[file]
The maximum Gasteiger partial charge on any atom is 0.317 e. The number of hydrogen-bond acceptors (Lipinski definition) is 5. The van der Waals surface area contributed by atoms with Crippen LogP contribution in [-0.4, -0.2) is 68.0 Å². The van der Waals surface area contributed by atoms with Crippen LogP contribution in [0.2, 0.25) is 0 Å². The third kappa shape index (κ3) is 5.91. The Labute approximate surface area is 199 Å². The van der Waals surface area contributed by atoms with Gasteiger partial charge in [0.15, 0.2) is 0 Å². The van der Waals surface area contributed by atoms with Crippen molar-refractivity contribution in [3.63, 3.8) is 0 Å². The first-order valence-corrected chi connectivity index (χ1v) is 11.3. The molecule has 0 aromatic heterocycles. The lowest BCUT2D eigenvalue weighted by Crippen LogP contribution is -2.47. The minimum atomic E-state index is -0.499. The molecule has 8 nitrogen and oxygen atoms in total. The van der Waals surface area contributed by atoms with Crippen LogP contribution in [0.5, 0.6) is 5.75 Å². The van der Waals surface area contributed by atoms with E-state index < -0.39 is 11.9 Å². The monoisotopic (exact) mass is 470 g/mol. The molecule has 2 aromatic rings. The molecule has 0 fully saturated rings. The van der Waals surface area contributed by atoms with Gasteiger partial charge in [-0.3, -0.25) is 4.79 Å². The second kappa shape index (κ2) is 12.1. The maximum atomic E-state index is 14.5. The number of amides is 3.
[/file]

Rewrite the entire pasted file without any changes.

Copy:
The maximum Gasteiger partial charge on any atom is 0.317 e. The number of hydrogen-bond acceptors (Lipinski definition) is 5. The van der Waals surface area contributed by atoms with Crippen LogP contribution in [-0.4, -0.2) is 68.0 Å². The van der Waals surface area contributed by atoms with Crippen LogP contribution in [0.2, 0.25) is 0 Å². The third kappa shape index (κ3) is 5.91. The Labute approximate surface area is 199 Å². The van der Waals surface area contributed by atoms with Gasteiger partial charge in [0.15, 0.2) is 0 Å². The van der Waals surface area contributed by atoms with Crippen molar-refractivity contribution in [3.63, 3.8) is 0 Å². The first-order valence-corrected chi connectivity index (χ1v) is 11.3. The molecule has 0 aromatic heterocycles. The lowest BCUT2D eigenvalue weighted by Crippen LogP contribution is -2.47. The minimum atomic E-state index is -0.499. The molecule has 8 nitrogen and oxygen atoms in total. The van der Waals surface area contributed by atoms with Crippen LogP contribution in [0.5, 0.6) is 5.75 Å². The van der Waals surface area contributed by atoms with E-state index < -0.39 is 11.9 Å². The monoisotopic (exact) mass is 470 g/mol. The molecule has 2 aromatic rings. The molecule has 0 fully saturated rings. The van der Waals surface area contributed by atoms with Gasteiger partial charge in [-0.3, -0.25) is 4.79 Å². The second kappa shape index (κ2) is 12.1. The maximum atomic E-state index is 14.5. The number of amides is 3.